Nonetheless, it’s fun arbitrarily categorize things. I could categorize the skyrocket of online as having had four stages during the past 5,000 days.
- The first was the geek or computer aficianado stage, when you needed a bit of technological skill to use online. Too many people who work in new-media nowadays believe that online began with the Web; the 6 million consumers who were already using online belie that belief. Nevertheless, traditional media companies back then believed that online was a fringe version of home teletext or at best a text service that their audiotext staffs should examine for commercial opportunities. This stage began in the early 1980s and ended In 1994.That was the year in which Editor & Publisher magazine’s annual audiotext conference became its annual online conference.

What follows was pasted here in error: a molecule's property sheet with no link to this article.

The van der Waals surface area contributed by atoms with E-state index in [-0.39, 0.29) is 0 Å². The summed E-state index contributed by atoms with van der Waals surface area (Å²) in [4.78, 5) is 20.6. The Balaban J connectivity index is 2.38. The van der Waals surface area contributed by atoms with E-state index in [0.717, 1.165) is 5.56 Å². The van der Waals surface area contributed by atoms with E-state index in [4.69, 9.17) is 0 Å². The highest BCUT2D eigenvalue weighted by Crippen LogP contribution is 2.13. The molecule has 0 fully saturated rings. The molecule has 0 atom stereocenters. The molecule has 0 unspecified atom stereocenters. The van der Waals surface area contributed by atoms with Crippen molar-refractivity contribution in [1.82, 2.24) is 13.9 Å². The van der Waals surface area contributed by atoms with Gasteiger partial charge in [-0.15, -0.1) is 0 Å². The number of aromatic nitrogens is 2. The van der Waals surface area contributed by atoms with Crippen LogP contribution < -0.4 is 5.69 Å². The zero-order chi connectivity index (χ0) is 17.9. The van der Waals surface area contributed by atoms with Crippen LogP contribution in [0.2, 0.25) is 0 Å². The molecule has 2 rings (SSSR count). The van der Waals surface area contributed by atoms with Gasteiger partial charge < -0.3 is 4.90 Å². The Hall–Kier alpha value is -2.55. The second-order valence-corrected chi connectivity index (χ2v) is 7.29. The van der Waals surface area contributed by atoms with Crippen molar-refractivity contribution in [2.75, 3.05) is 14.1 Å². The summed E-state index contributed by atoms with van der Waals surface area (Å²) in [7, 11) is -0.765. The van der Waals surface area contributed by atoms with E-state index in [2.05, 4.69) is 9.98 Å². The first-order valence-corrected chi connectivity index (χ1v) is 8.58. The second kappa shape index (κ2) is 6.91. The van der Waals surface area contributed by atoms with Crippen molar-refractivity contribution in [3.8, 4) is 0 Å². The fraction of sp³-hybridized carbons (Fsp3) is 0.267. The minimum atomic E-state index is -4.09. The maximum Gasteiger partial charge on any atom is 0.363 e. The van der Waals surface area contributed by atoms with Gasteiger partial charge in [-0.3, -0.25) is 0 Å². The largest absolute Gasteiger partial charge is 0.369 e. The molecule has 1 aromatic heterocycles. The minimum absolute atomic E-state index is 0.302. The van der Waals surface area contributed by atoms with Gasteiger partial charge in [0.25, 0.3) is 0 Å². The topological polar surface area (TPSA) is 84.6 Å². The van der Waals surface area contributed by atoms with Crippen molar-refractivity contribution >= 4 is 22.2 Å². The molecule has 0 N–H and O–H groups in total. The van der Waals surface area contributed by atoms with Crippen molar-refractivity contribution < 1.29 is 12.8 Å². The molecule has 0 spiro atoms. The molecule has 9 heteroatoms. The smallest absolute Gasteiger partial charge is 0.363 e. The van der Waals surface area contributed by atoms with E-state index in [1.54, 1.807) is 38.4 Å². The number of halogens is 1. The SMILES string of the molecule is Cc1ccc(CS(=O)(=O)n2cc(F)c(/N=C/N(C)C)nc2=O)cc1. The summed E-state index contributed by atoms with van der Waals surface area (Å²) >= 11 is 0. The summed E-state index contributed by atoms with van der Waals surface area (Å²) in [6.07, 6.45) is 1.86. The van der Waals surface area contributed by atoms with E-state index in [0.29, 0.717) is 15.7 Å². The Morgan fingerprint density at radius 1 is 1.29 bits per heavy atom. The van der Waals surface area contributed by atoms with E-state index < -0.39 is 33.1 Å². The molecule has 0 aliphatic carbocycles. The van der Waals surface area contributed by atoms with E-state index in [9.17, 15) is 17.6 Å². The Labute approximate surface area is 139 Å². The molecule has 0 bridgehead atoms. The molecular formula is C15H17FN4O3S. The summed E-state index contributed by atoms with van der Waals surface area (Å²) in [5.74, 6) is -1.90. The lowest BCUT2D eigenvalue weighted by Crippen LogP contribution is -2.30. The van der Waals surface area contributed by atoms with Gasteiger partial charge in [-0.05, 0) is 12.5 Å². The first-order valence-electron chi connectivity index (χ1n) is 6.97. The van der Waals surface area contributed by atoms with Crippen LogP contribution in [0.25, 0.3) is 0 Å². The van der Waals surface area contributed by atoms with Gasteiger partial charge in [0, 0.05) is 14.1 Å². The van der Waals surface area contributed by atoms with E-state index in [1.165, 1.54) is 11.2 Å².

- The second stage began on October 13, 1994, (5,058 days ago) with the release of Mosaic Netscape 0.9, Web browser software that could display graphics and photos. Though the World Wide Web had existed and been opened to the public since 1991, browser software had been capable of displaying only plain-text. (Delphi clients used Lynx browser software to access it). The release of Mosaic Netscape caused the popularity of the Web to skyrocket. This software destroyed online services that didn’t permit it or full access to the Web (services such as CompuServe and Prodigy, plus Murdoch’s Delphi due to executive missteps). Traditional media companies and their investors were caught unaware(a condition many still suffer). I remember asking a major newspaper’s online director during the summer of 1994 what she planned to do about the Web. “Why should we worry about the Web when our surveys show that most people in our market use Prodigy?” she replied. But millions, tens of millions, hundreds of millions, and then more than a billion consumers began gravitating onto the Web, and today even the flanks of garbage trucks feature URLs. It took a few years for major media companies and their investors to awaken and begin chasing those consumers. Few of those companies really understood why the consumers gravitated online.